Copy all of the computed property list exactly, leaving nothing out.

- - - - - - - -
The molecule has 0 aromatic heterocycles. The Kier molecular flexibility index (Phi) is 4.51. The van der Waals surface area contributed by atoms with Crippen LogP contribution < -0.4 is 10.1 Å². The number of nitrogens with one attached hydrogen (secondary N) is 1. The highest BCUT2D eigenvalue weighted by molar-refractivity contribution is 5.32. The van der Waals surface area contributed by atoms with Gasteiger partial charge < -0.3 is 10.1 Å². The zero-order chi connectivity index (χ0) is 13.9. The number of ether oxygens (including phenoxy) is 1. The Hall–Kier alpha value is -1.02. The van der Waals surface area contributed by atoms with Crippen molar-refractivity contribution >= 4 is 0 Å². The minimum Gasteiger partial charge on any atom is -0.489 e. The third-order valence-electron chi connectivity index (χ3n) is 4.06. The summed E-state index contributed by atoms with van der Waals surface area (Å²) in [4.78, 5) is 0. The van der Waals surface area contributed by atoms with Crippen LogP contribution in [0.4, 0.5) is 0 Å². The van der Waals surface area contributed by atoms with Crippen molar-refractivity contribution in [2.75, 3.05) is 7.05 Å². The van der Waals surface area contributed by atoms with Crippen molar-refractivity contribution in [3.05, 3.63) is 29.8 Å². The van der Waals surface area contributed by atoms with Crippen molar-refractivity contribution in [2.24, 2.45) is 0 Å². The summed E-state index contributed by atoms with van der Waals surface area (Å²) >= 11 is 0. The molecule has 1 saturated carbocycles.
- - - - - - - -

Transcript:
The molecule has 0 aromatic heterocycles. The Kier molecular flexibility index (Phi) is 4.51. The van der Waals surface area contributed by atoms with Crippen LogP contribution < -0.4 is 10.1 Å². The number of nitrogens with one attached hydrogen (secondary N) is 1. The highest BCUT2D eigenvalue weighted by molar-refractivity contribution is 5.32. The van der Waals surface area contributed by atoms with Gasteiger partial charge < -0.3 is 10.1 Å². The zero-order chi connectivity index (χ0) is 13.9. The number of ether oxygens (including phenoxy) is 1. The Hall–Kier alpha value is -1.02. The van der Waals surface area contributed by atoms with Crippen molar-refractivity contribution >= 4 is 0 Å². The minimum Gasteiger partial charge on any atom is -0.489 e. The third-order valence-electron chi connectivity index (χ3n) is 4.06. The summed E-state index contributed by atoms with van der Waals surface area (Å²) in [4.78, 5) is 0. The van der Waals surface area contributed by atoms with Crippen LogP contribution in [0.4, 0.5) is 0 Å². The van der Waals surface area contributed by atoms with Crippen molar-refractivity contribution in [2.75, 3.05) is 7.05 Å². The van der Waals surface area contributed by atoms with Crippen molar-refractivity contribution in [3.05, 3.63) is 29.8 Å². The van der Waals surface area contributed by atoms with Crippen molar-refractivity contribution in [2.24, 2.45) is 0 Å². The summed E-state index contributed by atoms with van der Waals surface area (Å²) >= 11 is 0. The molecule has 1 saturated carbocycles.